Ghostwriting has been around since the genesis of recorded music. The precedent was set early on that the art of making music was not to be a singular act. In order to record a song professionally a lot of moving parts have to be in place working cohesively. In every genre of music besides rap, ghostwriting is accepted as the norm. Perhaps it’s because in every other genre the voice is the main component for an artist, while in rap it’s your lyrical ability that makes you an emcee. Although the rap community has historically looked down on ghostwriters, many ghostwriters have still been utilized. It seems like ghostwriters are used more as insurance for record companies. As a record company, if you put millions of dollars into an artist you want to make sure you receive a vast return on your investment. The ghostwriter is most likely there so the artist has a better chance of crafting a hit record. Although fans of rap always want to know that an artist’s perspective is coming directly from him, the truth of the matter is this is the music BUSINESS. These artists can’t just come from the heart, they have investors and corporate executives to answer to.
Record companies are not the only ones at fault for the usage of ghostwriters. For many artists, having a writing partner may be a part of their creative process. I imagine Drake‘s situation is that he always likes to have a writing partner that he can bounce ideas off of. Does that make him less of a credible emcee? Do we really expect our favorite rappers to write everything they recite? The answer is yes. We want you to write every piece of lyric that comes out of your mouth. If you had help we do not want to know about it.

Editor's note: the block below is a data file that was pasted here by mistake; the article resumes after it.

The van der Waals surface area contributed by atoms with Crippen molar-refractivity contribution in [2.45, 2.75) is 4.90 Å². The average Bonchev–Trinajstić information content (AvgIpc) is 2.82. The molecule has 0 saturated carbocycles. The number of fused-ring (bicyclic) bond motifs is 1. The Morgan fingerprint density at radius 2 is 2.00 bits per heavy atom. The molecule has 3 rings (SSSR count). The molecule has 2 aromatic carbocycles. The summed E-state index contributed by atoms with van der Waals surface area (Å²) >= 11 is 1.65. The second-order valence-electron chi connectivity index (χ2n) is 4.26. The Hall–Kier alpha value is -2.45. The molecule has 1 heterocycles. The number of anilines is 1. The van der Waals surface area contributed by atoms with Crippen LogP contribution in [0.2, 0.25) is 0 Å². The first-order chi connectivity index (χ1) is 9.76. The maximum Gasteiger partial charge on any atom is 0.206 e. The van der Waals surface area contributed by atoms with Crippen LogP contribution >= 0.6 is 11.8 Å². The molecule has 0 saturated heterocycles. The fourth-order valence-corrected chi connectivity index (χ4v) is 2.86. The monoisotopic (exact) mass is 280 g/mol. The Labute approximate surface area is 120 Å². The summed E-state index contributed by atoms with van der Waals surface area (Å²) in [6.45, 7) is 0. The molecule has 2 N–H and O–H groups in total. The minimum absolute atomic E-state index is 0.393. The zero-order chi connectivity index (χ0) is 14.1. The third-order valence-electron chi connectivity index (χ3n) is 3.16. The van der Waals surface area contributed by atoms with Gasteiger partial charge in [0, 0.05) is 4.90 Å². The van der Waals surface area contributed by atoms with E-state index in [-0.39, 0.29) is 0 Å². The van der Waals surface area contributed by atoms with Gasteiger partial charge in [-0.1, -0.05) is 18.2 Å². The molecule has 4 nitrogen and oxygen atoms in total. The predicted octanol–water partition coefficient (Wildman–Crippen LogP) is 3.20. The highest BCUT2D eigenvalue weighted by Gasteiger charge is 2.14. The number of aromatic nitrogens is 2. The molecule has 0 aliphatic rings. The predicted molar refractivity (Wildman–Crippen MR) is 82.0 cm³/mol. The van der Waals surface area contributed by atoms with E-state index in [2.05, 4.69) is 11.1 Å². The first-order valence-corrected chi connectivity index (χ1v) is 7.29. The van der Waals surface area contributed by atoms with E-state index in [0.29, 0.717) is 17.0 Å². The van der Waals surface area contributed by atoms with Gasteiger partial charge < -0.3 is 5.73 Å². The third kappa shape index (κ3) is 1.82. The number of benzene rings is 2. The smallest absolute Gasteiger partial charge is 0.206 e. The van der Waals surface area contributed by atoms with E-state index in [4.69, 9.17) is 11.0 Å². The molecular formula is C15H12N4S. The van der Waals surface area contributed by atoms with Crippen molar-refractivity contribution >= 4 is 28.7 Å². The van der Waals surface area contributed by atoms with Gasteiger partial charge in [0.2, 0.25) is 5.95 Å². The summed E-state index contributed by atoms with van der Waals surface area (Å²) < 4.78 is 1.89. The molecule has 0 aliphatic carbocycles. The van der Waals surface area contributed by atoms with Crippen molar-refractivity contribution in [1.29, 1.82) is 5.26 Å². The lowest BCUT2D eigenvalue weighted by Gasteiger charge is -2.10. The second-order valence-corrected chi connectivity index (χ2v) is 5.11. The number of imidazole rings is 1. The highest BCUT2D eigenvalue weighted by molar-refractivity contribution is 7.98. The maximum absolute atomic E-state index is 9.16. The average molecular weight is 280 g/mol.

In all seriousness, every artist needs inspiration. It would be unfair for fans to hold such extremely high expectations. I propose we look at ghostwriting in a few different ways.
Collaboration: When two artists work together to pen the lyrics of a song or album.
Writing Consultancy: When one artist writes the lyrics but receives inspiration, ideas, and advisory from another party/parties.
Ghostwriting: When an artist writes basically the entirety of the lyrics and another artist just performs and adds their charisma to it.
Going by this format, Quentin Miller would be considered Drake’s collaborator or writing partner. This means that Quentin Miller should receive the same praise and recognition as drake because it seems like they created Drake’s music together. If it’s truly a collaborative effort, rap artists should just be transparent. We’re more likely to respect an artist that admits to having a writing partner then one that denies it. A writing consultant is what I imagine the majority of rappers have. Artists do require assistance and inspiration, so an advisor would come in clutch during the song making process.
I define ghostwriting as when a person completely writes every lyric for a rapper. If that occurs, that rapper is not an emcee.
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